Five Iron Frenzy Is Back

The Internet and the power of social media has breathed new life into the corpse of disbanded and broken bands, allowing reunions of the long lost music of your youth. When record company economics made it too difficult for those struggling bands, the Internet has found a way. Of all the recent reunions, none has excited me more than the rise of Five Iron Frenzy. And none has garnered the stories.

A ska-driven, nerd-core band of Christians, Five Iron Frenzy haunted the edges of the Christian music scene in the late 1990s and early 2000s, never quite finding full acceptance due to the two extremes of their off-beat humor and honest explorations of faith. But they had a rabid fan base.

That fan base proved itself by supporting Five Iron’s return, fully funding their Kickstarter goal of $30,000 in just 55 minutes. The band has since raised nearly $170,000 from more than 2,700 fans to fund their next album and tour. You have until Jan. 21 to support their effort.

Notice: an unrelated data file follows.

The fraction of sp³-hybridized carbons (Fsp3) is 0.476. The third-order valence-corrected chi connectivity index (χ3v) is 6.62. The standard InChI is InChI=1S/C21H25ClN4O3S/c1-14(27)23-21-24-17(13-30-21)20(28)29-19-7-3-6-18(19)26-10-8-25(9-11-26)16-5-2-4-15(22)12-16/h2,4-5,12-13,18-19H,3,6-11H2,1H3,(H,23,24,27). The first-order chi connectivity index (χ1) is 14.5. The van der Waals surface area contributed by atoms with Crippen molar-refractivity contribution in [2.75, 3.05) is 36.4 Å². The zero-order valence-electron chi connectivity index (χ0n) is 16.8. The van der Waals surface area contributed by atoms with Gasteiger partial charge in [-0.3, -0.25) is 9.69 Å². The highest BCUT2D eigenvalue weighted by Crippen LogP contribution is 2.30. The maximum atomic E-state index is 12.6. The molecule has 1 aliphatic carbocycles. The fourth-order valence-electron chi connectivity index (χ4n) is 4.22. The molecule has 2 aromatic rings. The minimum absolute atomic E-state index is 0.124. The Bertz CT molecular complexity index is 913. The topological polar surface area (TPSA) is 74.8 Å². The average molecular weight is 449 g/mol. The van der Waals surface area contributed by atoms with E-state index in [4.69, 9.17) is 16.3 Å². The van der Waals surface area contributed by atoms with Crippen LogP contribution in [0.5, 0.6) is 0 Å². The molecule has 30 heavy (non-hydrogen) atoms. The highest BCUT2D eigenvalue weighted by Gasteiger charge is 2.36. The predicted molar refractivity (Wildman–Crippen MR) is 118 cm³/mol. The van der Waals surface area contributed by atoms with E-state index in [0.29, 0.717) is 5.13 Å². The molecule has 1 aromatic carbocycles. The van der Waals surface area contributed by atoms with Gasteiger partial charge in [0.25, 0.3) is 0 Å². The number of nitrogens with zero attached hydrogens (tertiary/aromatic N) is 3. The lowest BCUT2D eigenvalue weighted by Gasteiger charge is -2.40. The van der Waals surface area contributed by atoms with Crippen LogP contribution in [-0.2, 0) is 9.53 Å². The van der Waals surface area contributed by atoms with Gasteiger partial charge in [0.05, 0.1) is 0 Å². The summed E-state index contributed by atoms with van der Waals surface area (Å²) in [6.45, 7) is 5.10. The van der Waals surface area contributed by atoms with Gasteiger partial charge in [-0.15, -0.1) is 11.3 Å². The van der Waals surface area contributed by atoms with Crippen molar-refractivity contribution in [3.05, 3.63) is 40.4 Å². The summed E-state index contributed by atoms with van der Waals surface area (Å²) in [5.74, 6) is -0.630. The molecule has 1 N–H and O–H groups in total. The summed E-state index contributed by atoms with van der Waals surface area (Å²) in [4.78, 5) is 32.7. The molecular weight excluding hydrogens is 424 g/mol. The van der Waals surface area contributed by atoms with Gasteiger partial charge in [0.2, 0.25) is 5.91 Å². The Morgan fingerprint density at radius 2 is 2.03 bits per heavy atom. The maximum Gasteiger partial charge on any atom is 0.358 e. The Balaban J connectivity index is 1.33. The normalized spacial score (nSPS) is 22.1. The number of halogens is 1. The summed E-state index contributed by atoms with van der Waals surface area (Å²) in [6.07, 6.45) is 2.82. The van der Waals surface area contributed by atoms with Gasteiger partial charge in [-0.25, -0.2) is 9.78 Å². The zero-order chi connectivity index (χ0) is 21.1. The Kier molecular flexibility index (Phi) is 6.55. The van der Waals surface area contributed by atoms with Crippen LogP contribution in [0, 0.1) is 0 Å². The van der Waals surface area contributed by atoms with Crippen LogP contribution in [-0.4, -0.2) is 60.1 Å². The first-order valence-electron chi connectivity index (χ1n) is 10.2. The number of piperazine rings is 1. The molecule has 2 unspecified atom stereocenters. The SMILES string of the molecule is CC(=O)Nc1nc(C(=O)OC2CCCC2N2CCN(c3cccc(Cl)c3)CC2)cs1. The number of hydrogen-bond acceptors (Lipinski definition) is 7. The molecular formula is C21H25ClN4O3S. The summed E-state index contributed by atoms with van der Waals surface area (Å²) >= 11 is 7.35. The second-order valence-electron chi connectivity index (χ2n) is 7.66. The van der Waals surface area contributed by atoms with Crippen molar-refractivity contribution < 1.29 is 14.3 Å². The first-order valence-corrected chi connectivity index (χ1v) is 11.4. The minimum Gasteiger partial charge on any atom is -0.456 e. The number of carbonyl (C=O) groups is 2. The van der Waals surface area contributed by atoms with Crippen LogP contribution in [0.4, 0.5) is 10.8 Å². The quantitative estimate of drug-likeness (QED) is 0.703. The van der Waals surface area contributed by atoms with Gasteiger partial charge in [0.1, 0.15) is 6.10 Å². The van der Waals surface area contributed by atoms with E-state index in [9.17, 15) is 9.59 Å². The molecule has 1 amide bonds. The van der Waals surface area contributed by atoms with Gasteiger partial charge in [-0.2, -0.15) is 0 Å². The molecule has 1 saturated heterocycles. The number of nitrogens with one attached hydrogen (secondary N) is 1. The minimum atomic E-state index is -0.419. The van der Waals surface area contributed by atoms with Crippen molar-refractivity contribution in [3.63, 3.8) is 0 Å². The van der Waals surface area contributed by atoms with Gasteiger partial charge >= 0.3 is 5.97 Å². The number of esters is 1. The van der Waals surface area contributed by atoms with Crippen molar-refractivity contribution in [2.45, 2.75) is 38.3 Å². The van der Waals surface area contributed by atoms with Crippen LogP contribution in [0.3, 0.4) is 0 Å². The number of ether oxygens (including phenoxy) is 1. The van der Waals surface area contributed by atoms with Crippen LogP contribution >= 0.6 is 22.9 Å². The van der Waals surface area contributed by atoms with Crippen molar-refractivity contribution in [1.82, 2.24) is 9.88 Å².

Plus, you can get a new song, “It Was a Dark and Stormy Night,” for free.

In typical Five Iron fashion, it’s all a little weird. The headlining video on Kickstarter—usually a crucial marketing piece that should be well planned and produced—is a nearly 8 minutes of Five Iron lead singer Reese Roper wandering around in the desert pretending to be on a survivor show. It’s not until the final minutes that he actually talks about the reunion. Or there’s the second Kickstarter video from drummer Andy Verdecchio, a much shorter and—if possible—weirder video that tries to spoof pledge videos. (Though from the times I’ve interviewed both Roper and Verdecchio, I wouldn’t expect anything else. One time I was interviewing Verdecchio and two other band members and Verdecchio never said a serious thing in the entire interview.) There’s also the Relevant magazine interview with Roper made it sound like the band got back together because they had nothing better to do.

But it’s also Five Iron. Glad to have them back.

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